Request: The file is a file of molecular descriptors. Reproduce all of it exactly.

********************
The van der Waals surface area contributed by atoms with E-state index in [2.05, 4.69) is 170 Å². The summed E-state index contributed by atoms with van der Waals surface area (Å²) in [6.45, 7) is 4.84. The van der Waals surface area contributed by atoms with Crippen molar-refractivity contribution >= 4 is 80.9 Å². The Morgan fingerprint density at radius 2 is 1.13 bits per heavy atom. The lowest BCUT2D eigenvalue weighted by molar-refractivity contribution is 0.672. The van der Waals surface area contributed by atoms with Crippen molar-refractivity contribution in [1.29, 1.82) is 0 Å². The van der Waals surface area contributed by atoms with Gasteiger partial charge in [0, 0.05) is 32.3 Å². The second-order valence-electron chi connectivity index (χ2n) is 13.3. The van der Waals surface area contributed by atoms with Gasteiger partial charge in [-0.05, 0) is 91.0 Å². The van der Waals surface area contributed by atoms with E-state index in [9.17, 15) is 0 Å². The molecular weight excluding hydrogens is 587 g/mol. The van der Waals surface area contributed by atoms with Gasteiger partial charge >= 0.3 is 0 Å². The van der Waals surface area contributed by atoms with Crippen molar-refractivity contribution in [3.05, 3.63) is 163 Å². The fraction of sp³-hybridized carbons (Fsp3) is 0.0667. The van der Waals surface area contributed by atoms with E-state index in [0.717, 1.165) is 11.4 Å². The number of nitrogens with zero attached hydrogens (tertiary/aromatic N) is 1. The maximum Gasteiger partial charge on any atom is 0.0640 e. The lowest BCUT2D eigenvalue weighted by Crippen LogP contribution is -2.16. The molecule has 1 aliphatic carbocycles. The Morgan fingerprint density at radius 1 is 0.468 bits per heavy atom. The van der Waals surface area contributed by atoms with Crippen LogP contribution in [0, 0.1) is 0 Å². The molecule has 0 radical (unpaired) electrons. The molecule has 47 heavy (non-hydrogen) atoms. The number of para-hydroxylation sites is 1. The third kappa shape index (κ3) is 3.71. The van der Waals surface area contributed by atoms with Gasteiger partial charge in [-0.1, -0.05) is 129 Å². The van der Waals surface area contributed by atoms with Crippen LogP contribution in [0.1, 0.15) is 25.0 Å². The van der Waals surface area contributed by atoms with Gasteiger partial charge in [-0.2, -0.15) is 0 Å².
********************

The van der Waals surface area contributed by atoms with E-state index in [2.05, 4.69) is 170 Å². The summed E-state index contributed by atoms with van der Waals surface area (Å²) in [6.45, 7) is 4.84. The van der Waals surface area contributed by atoms with Crippen molar-refractivity contribution >= 4 is 80.9 Å². The Morgan fingerprint density at radius 2 is 1.13 bits per heavy atom. The lowest BCUT2D eigenvalue weighted by molar-refractivity contribution is 0.672. The van der Waals surface area contributed by atoms with Crippen molar-refractivity contribution in [1.29, 1.82) is 0 Å². The van der Waals surface area contributed by atoms with Gasteiger partial charge in [0, 0.05) is 32.3 Å². The second-order valence-electron chi connectivity index (χ2n) is 13.3. The van der Waals surface area contributed by atoms with Gasteiger partial charge in [-0.05, 0) is 91.0 Å². The van der Waals surface area contributed by atoms with E-state index in [9.17, 15) is 0 Å². The molecular weight excluding hydrogens is 587 g/mol. The van der Waals surface area contributed by atoms with Gasteiger partial charge >= 0.3 is 0 Å². The van der Waals surface area contributed by atoms with Crippen molar-refractivity contribution in [3.05, 3.63) is 163 Å². The fraction of sp³-hybridized carbons (Fsp3) is 0.0667. The van der Waals surface area contributed by atoms with E-state index in [0.717, 1.165) is 11.4 Å². The number of nitrogens with zero attached hydrogens (tertiary/aromatic N) is 1. The maximum Gasteiger partial charge on any atom is 0.0640 e. The lowest BCUT2D eigenvalue weighted by Crippen LogP contribution is -2.16. The molecule has 1 aliphatic carbocycles. The Morgan fingerprint density at radius 1 is 0.468 bits per heavy atom. The van der Waals surface area contributed by atoms with Crippen LogP contribution in [0, 0.1) is 0 Å². The molecule has 0 radical (unpaired) electrons. The molecule has 47 heavy (non-hydrogen) atoms. The number of para-hydroxylation sites is 1. The third kappa shape index (κ3) is 3.71. The van der Waals surface area contributed by atoms with Gasteiger partial charge in [-0.1, -0.05) is 129 Å². The van der Waals surface area contributed by atoms with Crippen LogP contribution in [0.1, 0.15) is 25.0 Å². The van der Waals surface area contributed by atoms with Gasteiger partial charge in [-0.2, -0.15) is 0 Å².